Fatigue: Who says that a happy thought can’t carry weight? Not only are there compounds in licorice believed to aid with fatigue (with its effect on estrogen metabolism and stimulation to the immune system, it treats CFS and Fibromyalgia by increasing cortisol activity and reducing stress levels), the mere taste of licorice root is actually proved as a stimulant for the mind as well, just like a sucking candy or slice of cake might do! It’s sweetness is 30-50 times as strong as sucrose but without causing damage to the teeth. Just chewing on a stick or slice will bring your mouth a bountiful happiness that can last throughout the day! And you don’t have to worry about cavities. That’s my kind of candy.
How to Use Licorice Root
Licorice Root Teas or Infusions:
I have found that infusions of roots are much more effective (and less wasteful) than teas due to the more intense extraction by boiling. Apart from simply adding licorice root into a tea blend (any sicky time tea or just a delightful sweet tea), you can add ½ oz licorice (dried) root per 1 cup of water, which you will boil for 10 minutes. Strain and enjoy! Adults recommended only 2 cups a day, while children under over 50 pounds should have only ¾ cup a day. Children under 50 pounds should not ingest this tea.
Licorice Root Tincture:
Tinctures are always a quick way to get a good dose of medicine. To make your own, fill a standard mason jar ½ full of dried licorice root. Pour vodka (80+ proof) over the root until it reaches the neck of the jar, leaving about ½ inch to spare. Remove air bubbles if necessary with a knife. Screw on the lid tight and store it away from sunlight for 4-6 weeks, shaking occasionally. Strain through cheesecloth or straining towels (or herb press, if you have one) and pour liquid into amber droppers or bottles for long lasting use.
Licorice Root Supplements:
You can buy licorice root at most health food stores. The important thing to remember if taking a supplement, be sure to distinguish which one you will need: In small, infrequent doses, you should have no problem taking the glycyrrhizinated vitamins; if you are taking it habitually, make sure you get the delycyrhhizinated (DGL) supplement. It should contain no more than 2% for safe long-term use.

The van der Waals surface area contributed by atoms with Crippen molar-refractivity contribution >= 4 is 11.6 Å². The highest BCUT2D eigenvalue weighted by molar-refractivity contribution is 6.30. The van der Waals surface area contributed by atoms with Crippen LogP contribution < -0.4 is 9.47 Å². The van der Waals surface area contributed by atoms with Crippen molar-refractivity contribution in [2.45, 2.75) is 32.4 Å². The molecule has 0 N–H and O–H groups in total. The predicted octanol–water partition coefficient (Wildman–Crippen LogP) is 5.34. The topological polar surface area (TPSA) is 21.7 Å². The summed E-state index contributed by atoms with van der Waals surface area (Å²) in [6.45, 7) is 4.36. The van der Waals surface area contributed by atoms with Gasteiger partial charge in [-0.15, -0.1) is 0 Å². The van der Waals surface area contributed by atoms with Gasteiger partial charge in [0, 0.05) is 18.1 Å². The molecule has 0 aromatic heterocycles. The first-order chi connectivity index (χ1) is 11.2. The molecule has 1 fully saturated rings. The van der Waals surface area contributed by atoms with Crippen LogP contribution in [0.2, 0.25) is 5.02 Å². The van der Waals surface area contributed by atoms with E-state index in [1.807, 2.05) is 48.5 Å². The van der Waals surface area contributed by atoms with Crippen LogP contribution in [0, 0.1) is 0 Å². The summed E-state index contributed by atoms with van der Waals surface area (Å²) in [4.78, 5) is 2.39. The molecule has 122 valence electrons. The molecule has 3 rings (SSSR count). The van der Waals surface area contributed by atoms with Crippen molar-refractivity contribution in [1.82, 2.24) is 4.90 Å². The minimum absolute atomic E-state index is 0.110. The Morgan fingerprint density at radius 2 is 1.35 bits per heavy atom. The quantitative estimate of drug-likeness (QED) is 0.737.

Side Effects and Warnings:
Although this herb has been indeed used for thousands of years and has a low toxicity, people who have high blood pressure or are sensitive to estrogen should be advised. Even sucking on a piece or taking a small dose can raise your blood pressure for a short time. A little goes a long way with this herb. Pregnant women should ALWAYS consult with a doctor before trying an herb, particularly one that can possibly raise their blood pressure, please be careful, mommies!
Long-term usage has been shown to cause potassium depletion. It’s toxicities are correlated to its corticosteroid nature (mostly from its chief constituents glycyrrhizin and enoxolone), and it can cause cortisoldegradation, including oedema, hypokalaemia, weight gain or loss, and hypertension. People with previously existing heart conditions or kidney problems may be more susceptible to licorice root poisoning.
Recommended dosage is 100 mg to 200 mg per day, or about 70 to 150 grams of licorice. As always, check your sources and don’t be afraid to talk to your doctor or experienced herbalist.
That’s it, Folks! Go out and get you some licorice root for the cold season (or just the sweets-craving season) and experiment a bit! I’ll be back next week with the Monthly Wort: Licorice Root, Part 3 in which we talk about this herb’s connection to the spiritual world.